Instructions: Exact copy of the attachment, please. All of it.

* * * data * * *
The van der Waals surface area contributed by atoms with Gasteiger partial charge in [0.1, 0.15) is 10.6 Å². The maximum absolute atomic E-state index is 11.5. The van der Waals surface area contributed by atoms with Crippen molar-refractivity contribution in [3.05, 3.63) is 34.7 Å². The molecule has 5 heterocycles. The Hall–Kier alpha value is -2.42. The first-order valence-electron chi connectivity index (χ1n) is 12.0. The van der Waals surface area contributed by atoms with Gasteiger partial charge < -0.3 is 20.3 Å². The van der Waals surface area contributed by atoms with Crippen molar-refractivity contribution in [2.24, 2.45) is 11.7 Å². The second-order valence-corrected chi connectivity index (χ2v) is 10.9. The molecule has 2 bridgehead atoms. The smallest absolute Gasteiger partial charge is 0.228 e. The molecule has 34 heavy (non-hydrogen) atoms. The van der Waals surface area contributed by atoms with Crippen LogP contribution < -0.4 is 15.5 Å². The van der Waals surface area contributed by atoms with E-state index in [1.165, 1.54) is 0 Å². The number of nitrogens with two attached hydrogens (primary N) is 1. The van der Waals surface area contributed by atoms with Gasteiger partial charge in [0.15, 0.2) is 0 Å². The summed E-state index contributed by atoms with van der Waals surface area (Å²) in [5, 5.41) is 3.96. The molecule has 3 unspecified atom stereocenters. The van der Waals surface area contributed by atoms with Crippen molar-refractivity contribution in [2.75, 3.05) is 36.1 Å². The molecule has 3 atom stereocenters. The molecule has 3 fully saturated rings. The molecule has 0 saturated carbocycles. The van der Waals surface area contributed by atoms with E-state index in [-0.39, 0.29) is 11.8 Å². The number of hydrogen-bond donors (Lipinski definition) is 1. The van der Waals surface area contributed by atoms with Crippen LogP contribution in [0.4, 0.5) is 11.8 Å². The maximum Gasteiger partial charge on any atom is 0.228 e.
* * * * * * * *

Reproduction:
The van der Waals surface area contributed by atoms with Gasteiger partial charge in [0.1, 0.15) is 10.6 Å². The maximum absolute atomic E-state index is 11.5. The van der Waals surface area contributed by atoms with Crippen molar-refractivity contribution in [3.05, 3.63) is 34.7 Å². The molecule has 5 heterocycles. The Hall–Kier alpha value is -2.42. The first-order valence-electron chi connectivity index (χ1n) is 12.0. The van der Waals surface area contributed by atoms with Gasteiger partial charge < -0.3 is 20.3 Å². The van der Waals surface area contributed by atoms with Crippen molar-refractivity contribution in [2.24, 2.45) is 11.7 Å². The second-order valence-corrected chi connectivity index (χ2v) is 10.9. The molecule has 2 bridgehead atoms. The smallest absolute Gasteiger partial charge is 0.228 e. The molecule has 34 heavy (non-hydrogen) atoms. The van der Waals surface area contributed by atoms with Crippen LogP contribution < -0.4 is 15.5 Å². The van der Waals surface area contributed by atoms with E-state index in [1.165, 1.54) is 0 Å². The number of nitrogens with two attached hydrogens (primary N) is 1. The van der Waals surface area contributed by atoms with Gasteiger partial charge in [0.15, 0.2) is 0 Å². The summed E-state index contributed by atoms with van der Waals surface area (Å²) in [5, 5.41) is 3.96. The molecule has 3 unspecified atom stereocenters. The van der Waals surface area contributed by atoms with Crippen molar-refractivity contribution in [2.75, 3.05) is 36.1 Å². The molecule has 3 atom stereocenters. The molecule has 3 fully saturated rings. The molecule has 0 saturated carbocycles. The van der Waals surface area contributed by atoms with E-state index in [-0.39, 0.29) is 11.8 Å². The number of hydrogen-bond donors (Lipinski definition) is 1. The van der Waals surface area contributed by atoms with Crippen LogP contribution in [0.4, 0.5) is 11.8 Å². The maximum Gasteiger partial charge on any atom is 0.228 e.